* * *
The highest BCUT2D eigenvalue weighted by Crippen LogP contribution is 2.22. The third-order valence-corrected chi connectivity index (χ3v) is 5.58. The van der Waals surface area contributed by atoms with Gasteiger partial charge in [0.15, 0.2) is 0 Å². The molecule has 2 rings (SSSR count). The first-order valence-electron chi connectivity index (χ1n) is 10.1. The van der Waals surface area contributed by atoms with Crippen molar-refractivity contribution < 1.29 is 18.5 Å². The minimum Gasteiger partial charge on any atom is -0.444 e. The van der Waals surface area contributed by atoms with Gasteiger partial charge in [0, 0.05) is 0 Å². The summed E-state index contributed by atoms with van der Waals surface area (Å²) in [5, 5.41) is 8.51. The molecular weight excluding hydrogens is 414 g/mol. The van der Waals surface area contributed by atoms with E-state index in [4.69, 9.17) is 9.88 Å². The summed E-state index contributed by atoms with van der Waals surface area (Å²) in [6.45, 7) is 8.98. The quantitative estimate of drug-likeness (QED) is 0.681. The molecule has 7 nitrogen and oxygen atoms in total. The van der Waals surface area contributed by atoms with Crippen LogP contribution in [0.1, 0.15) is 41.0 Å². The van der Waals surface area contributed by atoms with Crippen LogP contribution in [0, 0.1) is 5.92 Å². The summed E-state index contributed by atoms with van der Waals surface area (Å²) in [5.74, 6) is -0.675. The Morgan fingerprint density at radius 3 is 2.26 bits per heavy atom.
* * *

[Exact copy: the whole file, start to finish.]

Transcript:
The highest BCUT2D eigenvalue weighted by Crippen LogP contribution is 2.22. The third-order valence-corrected chi connectivity index (χ3v) is 5.58. The van der Waals surface area contributed by atoms with Gasteiger partial charge in [0.15, 0.2) is 0 Å². The molecule has 2 rings (SSSR count). The first-order valence-electron chi connectivity index (χ1n) is 10.1. The van der Waals surface area contributed by atoms with Crippen molar-refractivity contribution < 1.29 is 18.5 Å². The minimum Gasteiger partial charge on any atom is -0.444 e. The van der Waals surface area contributed by atoms with Gasteiger partial charge in [0, 0.05) is 0 Å². The summed E-state index contributed by atoms with van der Waals surface area (Å²) in [5, 5.41) is 8.51. The molecular weight excluding hydrogens is 414 g/mol. The van der Waals surface area contributed by atoms with E-state index in [4.69, 9.17) is 9.88 Å². The summed E-state index contributed by atoms with van der Waals surface area (Å²) in [6.45, 7) is 8.98. The quantitative estimate of drug-likeness (QED) is 0.681. The molecule has 7 nitrogen and oxygen atoms in total. The van der Waals surface area contributed by atoms with Crippen LogP contribution in [0.1, 0.15) is 41.0 Å². The van der Waals surface area contributed by atoms with Crippen LogP contribution in [0, 0.1) is 5.92 Å². The summed E-state index contributed by atoms with van der Waals surface area (Å²) in [5.74, 6) is -0.675. The Morgan fingerprint density at radius 3 is 2.26 bits per heavy atom.